Don’t Use Your Religious Beliefs to Endanger Your Community

Talking about vaccines as we come off Memorial Day and consider what people have sacrificed in the name of freedom only seems natural. I figure as long as I am mixing patriotism and vaccines together, I might as well add a discussion about God.

People who know me know that I am a religious adherent–the type who even goes to church on Sundays. I believe that people should be allowed to exercise their religious beliefs freely as long as they do not harm others. Most arguments against a religious exemption focus on this last bit: not harming others. Vaccine refusal puts both a child and her community at risk for harm, and ought not be protected by the right to practice religion freely.

People who are religious often feel nervous, however, with the idea of eliminating a religious exemption to school vaccine requirements. Even if they vaccinate their children and want others to do the same, they might worry that giving no exemption on the basis or religious belief will, at some point down the line, be used to limit their free practice of religion. It’s a fair worry, but one that I think is short-sighted.

In fact, the way I see things (as a non-lawyer and a non-scientist), religious exemptions to vaccine requirements weaken religious freedom in the United States. Currently, forty-five states in this country offer a vaccine exemption based on religious beliefs. (I happen to live in one of the states which does not offer an exemption based explicitly on religion, which delights me.)

The way that these religious exemptions are granted differs wildly from state to state. Some states, like Florida, allow unvaccinated students to attend if parents fill out a form that indicates that vaccines are somehow against their religious beliefs. Such a cavalier use of religious beliefs is a threat to anyone who holds any religious belief because religion is not a blank check to opt out of community responsibilities. Can you imagine if you were pulled over for speeding, and you told the officer that as a Lutheran, you sincerely believe that limiting speed is something the state should not impose on you?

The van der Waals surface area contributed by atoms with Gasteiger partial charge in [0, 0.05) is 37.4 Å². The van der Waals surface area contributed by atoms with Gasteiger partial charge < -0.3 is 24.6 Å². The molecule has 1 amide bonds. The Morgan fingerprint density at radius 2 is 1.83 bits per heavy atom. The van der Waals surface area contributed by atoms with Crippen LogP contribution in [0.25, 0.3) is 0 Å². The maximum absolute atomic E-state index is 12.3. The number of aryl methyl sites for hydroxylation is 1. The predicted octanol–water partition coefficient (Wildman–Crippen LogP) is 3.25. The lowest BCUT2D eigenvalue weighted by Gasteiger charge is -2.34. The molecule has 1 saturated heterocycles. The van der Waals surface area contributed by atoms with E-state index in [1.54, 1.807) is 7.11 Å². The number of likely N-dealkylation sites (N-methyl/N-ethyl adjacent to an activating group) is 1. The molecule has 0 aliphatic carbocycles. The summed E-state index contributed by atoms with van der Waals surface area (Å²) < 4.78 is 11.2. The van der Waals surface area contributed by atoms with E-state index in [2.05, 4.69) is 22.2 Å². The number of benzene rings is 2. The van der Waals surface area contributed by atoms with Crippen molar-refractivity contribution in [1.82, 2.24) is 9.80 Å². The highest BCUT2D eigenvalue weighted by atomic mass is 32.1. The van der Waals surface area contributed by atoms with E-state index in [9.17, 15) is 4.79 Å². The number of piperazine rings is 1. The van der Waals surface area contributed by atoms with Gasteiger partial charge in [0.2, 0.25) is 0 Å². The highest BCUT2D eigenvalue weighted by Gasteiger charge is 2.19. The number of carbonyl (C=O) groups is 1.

If the religiously affiliated play the religious beliefs card too often, we would deserve to have our freedoms closely scrutinized. After all, why should a Methodist be able to send her unvaccinated child to school when an Atheist cannot? (And Agnostics should be able to speed if Lutherans can!)

In the case of religious exemptions, the scrutiny is fair. Which major religious faiths, as a matter of doctrine, advise their adherents to avoid immunization? People often point to Christian Science as the religious that forbids vaccination, but during a round of compulsory smallpox immunization, the founder of Christian Science, Mary Baker Eddy, advised her followers to follow the laws and submit to vaccination. So supporting a religious exemption is not really about allowing the free practice of religion as much as it is allowing people to believe misinformation about immunization and use their religious beliefs as a defense. When the science so clearly supports immunization, such a cynical use of religious beliefs ought not to be supported by law.

Other states, like New York, make it more difficult to obtain a religious exemption. There, a school has the right to accept or reject a religious exemption. In some cases, courts have been called in to rule on whether or not a religious belief was sincerely held in regard to opting out of immunization requirements. Dina Check was one such mother whose religious exemption was denied by the school because her religious belief was deemed insincere, and the court upheld this decision.

When people claim rights based on religious belief, they also potentially subject themselves as to the sincerity of their belief. This sincerity testing has all sorts of potential ramifications legally, I am sure, but even practically–I am not certain how to test whether or not someone sincerely believes something. And I fear handing over to the courts the power to adjudicate on how sincerely someone believes anything.

If we want religious freedom (or freedom from religion), we need to be careful about which rights we ask for on behalf of our religion. Protecting anti-vaccine parents who want to claim religious beliefs against vaccines is not carefully protecting religious rights. It is protecting the right to opt out of protecting a child and a community against diseases that harm children and other vulnerable people. And there’s nothing particularly religious about that.

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